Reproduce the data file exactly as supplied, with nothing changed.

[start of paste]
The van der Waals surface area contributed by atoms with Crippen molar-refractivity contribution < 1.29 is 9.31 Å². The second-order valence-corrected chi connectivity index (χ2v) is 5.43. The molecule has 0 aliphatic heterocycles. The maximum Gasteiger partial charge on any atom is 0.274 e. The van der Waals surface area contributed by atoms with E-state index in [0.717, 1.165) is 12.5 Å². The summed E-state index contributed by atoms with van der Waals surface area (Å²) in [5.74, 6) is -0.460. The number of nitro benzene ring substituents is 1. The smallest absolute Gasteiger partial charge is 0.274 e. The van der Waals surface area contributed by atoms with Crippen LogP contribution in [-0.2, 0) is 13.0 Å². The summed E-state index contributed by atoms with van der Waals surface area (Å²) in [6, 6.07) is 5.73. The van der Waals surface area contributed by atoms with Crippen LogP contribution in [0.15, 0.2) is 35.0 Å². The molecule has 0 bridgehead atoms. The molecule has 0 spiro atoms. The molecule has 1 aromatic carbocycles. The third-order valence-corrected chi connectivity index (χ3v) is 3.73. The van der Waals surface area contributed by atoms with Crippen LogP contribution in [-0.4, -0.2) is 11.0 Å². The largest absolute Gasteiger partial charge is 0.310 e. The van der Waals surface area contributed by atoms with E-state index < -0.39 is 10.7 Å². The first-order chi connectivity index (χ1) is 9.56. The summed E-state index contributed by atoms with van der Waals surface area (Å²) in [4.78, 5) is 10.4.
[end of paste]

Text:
The van der Waals surface area contributed by atoms with Crippen molar-refractivity contribution < 1.29 is 9.31 Å². The second-order valence-corrected chi connectivity index (χ2v) is 5.43. The molecule has 0 aliphatic heterocycles. The maximum Gasteiger partial charge on any atom is 0.274 e. The van der Waals surface area contributed by atoms with E-state index in [0.717, 1.165) is 12.5 Å². The summed E-state index contributed by atoms with van der Waals surface area (Å²) in [5.74, 6) is -0.460. The number of nitro benzene ring substituents is 1. The smallest absolute Gasteiger partial charge is 0.274 e. The van der Waals surface area contributed by atoms with Crippen LogP contribution in [-0.2, 0) is 13.0 Å². The summed E-state index contributed by atoms with van der Waals surface area (Å²) in [6, 6.07) is 5.73. The van der Waals surface area contributed by atoms with Crippen LogP contribution in [0.15, 0.2) is 35.0 Å². The molecule has 0 bridgehead atoms. The molecule has 0 spiro atoms. The molecule has 1 aromatic carbocycles. The third-order valence-corrected chi connectivity index (χ3v) is 3.73. The van der Waals surface area contributed by atoms with Crippen LogP contribution in [-0.4, -0.2) is 11.0 Å². The largest absolute Gasteiger partial charge is 0.310 e. The van der Waals surface area contributed by atoms with E-state index < -0.39 is 10.7 Å². The first-order chi connectivity index (χ1) is 9.56. The summed E-state index contributed by atoms with van der Waals surface area (Å²) in [4.78, 5) is 10.4.